My continuing Odyssey in the seas of Deviant Art has brought me to what I shall refer to as the island of Apophysis, that being the great flame fractal program created by Mark Townsend which utilizes the “flame algorithms” discovered or invented by Scott Draves, the author of Electric Sheep, the original flame fractal application in the form of a screen saver.
My apologies to Mark; he did a great job of producing the software and gave it all away freely so that the whole world may use it (and sometimes it seems the whole world is using it). My urge to ram a sharp stick into the eye of this cyclops is because I think that while it may be a great thing to play with, it has taken up a disproportionate amount of gallery space everywhere in the fractal world with endless variations of its very limited themes.
While I’m at it I’ll apologize to Scott Draves as well. He had the right idea when he made a screen saver out of his flame algorithms because that’s all flame algorithms are good for: live entertainment. Scott made the algorithm code open source under the GNU Public License (same license as Linux) which allows anyone else to use it as long as they don’t add restrictions to the software they produce with it. That’s one of the reasons flame fractals are found in so many places. If you love flame fractals in general and Apophysis in particular then give a hearty cheer for Scott and Mark.
Now let’s get down to blinding the beast.
The only good thing I’ve ever seen done with Apophysis was a 3D video full of glowing domes and cosmic laser beams. You’ve undoubtedly seen this sort of thing because Apo (for short) only makes a few things: glowing jelly fish domes; feathers; jack frost stain glass windows; colored smoke rings; and cloudy lint-like cobwebby fragments.
Change the colors, mix and match the Five Great Themes, add an inspirational title and that’s about all you can do. Now there have been some 3D additions like I mentioned as well as numerous attempts at animating these flame constructions but they don’t have anything like the variety of imagery types that the mandelbox or other 3D fractal hybrids do. I’ll go out on a limb here and say that Scott Draves probably saw all there was to see when he made his screen saver program and let it out of it’s pen and onto many thousands (millions?) of computers.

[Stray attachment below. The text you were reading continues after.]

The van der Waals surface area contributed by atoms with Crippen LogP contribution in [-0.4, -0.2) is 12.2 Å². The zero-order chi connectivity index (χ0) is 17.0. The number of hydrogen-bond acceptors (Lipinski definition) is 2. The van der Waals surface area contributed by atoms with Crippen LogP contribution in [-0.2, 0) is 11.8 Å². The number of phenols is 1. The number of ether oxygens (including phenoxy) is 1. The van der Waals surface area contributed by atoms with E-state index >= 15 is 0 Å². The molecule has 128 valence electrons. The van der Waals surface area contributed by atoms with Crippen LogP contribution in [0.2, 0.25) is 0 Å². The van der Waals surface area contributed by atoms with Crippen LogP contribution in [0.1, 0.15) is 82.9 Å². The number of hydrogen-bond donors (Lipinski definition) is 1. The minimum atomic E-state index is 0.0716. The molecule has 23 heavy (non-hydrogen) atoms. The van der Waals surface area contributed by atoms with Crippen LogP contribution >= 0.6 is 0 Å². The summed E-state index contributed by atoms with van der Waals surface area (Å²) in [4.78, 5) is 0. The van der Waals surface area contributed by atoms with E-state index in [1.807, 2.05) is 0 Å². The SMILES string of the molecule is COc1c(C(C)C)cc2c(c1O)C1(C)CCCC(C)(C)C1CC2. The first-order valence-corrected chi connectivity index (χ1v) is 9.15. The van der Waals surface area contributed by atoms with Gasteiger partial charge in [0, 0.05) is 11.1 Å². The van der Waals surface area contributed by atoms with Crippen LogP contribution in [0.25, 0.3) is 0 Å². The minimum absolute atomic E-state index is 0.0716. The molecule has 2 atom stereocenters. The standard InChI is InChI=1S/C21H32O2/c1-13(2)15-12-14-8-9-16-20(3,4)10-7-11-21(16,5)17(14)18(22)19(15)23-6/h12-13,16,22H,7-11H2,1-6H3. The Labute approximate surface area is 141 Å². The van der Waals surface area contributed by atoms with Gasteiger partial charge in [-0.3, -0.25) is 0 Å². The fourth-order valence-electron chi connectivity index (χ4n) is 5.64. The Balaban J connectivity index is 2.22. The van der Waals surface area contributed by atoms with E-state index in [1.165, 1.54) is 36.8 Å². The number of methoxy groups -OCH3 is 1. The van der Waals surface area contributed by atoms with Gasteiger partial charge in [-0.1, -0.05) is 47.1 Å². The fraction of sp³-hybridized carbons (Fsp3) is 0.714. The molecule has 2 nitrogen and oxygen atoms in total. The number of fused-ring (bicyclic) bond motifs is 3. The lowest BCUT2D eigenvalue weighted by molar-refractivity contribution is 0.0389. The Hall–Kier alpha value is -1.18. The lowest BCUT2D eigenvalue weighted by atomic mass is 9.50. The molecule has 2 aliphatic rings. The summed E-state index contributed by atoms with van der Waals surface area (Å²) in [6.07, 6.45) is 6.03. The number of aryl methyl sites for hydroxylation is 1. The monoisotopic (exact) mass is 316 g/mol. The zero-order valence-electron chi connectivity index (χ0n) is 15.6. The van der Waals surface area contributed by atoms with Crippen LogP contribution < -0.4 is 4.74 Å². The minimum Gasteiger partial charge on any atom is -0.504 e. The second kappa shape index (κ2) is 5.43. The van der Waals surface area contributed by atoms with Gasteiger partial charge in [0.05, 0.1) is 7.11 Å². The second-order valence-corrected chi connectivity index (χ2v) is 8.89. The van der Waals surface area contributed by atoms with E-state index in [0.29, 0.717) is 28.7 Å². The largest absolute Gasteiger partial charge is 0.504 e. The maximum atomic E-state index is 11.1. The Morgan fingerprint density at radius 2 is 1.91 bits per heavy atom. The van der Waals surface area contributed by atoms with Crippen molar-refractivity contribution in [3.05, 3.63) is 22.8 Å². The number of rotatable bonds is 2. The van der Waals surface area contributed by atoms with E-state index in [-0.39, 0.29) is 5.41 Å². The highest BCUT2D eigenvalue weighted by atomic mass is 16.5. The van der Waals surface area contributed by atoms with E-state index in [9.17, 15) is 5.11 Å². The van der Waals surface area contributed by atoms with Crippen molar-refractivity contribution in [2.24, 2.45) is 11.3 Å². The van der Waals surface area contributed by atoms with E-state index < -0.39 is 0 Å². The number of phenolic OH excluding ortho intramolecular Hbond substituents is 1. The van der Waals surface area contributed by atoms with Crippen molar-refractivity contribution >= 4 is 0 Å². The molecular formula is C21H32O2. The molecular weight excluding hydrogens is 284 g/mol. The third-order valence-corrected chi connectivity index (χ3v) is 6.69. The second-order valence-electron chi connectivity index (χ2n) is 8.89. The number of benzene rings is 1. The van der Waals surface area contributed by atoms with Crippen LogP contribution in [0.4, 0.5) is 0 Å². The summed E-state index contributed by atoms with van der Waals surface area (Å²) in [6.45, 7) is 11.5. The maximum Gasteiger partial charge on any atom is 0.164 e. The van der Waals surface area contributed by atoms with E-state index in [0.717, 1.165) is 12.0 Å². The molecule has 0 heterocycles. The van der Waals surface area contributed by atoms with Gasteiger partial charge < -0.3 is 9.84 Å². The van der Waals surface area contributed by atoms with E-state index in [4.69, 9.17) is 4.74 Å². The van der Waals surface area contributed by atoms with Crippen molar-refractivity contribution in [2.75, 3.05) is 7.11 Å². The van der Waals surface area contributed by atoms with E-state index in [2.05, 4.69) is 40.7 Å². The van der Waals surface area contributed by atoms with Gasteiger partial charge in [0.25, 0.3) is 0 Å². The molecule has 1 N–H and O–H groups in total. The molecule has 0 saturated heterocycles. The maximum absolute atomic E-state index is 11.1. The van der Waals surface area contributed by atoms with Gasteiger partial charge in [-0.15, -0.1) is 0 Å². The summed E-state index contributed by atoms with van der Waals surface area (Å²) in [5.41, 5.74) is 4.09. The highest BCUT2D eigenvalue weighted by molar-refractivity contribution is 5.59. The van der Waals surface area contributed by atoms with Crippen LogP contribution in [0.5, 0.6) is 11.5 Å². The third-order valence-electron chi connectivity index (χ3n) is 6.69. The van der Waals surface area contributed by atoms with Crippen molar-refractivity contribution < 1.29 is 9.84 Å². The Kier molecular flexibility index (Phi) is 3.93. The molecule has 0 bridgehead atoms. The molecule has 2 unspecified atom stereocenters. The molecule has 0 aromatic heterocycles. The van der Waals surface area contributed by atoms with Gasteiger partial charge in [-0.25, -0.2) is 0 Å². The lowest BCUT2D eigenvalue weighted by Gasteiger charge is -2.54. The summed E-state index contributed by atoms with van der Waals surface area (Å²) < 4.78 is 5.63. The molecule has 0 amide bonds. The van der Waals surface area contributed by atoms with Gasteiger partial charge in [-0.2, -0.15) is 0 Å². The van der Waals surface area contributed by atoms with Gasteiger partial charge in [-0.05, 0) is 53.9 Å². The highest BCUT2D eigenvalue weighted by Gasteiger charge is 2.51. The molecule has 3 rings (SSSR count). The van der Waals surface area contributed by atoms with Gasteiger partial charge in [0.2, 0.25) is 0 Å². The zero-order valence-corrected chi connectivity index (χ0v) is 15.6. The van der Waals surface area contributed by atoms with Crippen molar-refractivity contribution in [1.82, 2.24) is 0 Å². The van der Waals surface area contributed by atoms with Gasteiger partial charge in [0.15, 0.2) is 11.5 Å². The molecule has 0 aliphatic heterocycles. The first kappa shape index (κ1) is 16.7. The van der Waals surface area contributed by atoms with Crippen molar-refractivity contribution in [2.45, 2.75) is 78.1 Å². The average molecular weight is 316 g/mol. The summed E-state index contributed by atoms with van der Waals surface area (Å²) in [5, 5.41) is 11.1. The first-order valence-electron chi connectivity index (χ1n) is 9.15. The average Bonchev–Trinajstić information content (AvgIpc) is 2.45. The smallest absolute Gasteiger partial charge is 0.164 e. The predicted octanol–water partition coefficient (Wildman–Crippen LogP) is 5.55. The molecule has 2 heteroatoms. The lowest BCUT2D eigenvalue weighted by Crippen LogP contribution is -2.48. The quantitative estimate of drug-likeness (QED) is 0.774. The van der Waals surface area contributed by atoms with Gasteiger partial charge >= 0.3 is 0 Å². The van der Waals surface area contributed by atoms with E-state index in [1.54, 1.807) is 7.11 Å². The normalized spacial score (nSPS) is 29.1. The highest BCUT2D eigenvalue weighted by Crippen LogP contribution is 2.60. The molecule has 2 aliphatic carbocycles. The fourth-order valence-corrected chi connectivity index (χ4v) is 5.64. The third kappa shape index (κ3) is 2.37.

Here’s my main point: Flame fractals are fun to watch as a screen saver and fun to play around with in a program like Apophysis but they become boring and repetitive when made into still images. It’s literally like photographing a fire: you can’t capture the quality that makes it exciting to watch.
Here’s some examples of that from the Electric Sheep screensaver, set to the synthesized sounds of Kraftwerk:
If fractals in general are best experienced in their interactive software form, then flame fractals are the best example of this. In fact, I would say that flame fractals really have no other beneficial aspect to them than live entertainment. There’s a few, very rare examples of something that someone has made that captures that ghostly, other worldly look of flames, but in my years of browsing other people’s fractal art galleries I don’t think I’ve seen more than just three or four of these. Flames aren’t like other fractal algorithms in terms of creativity.
Here’s a recent, short (3:10) YouTube video by Scott Draves that adds some perspective to the whole flame fractal genre, from the original screensaver to more recent applications of it. Look and see if you can see anything interesting and art-worthy in the various flame fractal graphics shown.
Whether you watched the video or not I think you’ll see that there’s an appeal to flames but that it’s almost entirely confined to their application as moving, animated graphics and even then it’s more of a plaything like the screensaver or a visualization accompaniment for music. Alone, as in a still image (or thousands of still images) flame fractals are categorically less interesting, to put it mildly. In fact, I would go so far as to say that flame fractals are a waste of time and ought to be separated from the main fractal category on sites like Deviant Art because they’re so uniquely boring and not likely to be of any interest to anyone except the people who make them. Actually forcing the Apo crowd to look at their own work would be poetic justice. Creatively it’s not much and yet it’s managed to draw a considerable number of “players” to it.
I think the creative shallowness of flame fractals is best exemplified by Thomas Ludwig’s new program, Chaotica. Like Mark Townsend with Apophysis I’m sure Thomas (aka Lycium on DA) has made a good flame fractal program. And also like Mark he’s giving it away freely, but based on what I’ve seen made with it, the same “Curse of the Flames” inhabits this new program as well. If you’re not familiar with Chaotica it has it’s own Deviant Art group and you can see for yourself there what’s new and what isn’t. I’ve been meaning to post about it for months but since I haven’t seen any artwork of interest made with it there’s not much to talk about. To me, so far it’s just more flame fractals. Perhaps Chaotica’s contribution to flame fractals is purely on the technical side? faster rendering, optimized code? But after so many years of these “flaming” flame fractals, who really cares anymore? I mean, apart from the people who make them, that is.
That Cyclops has eaten enough of the Electric Sheep. Please, don’t think twice before you post another flame fractal image –think three or four -hundred- times.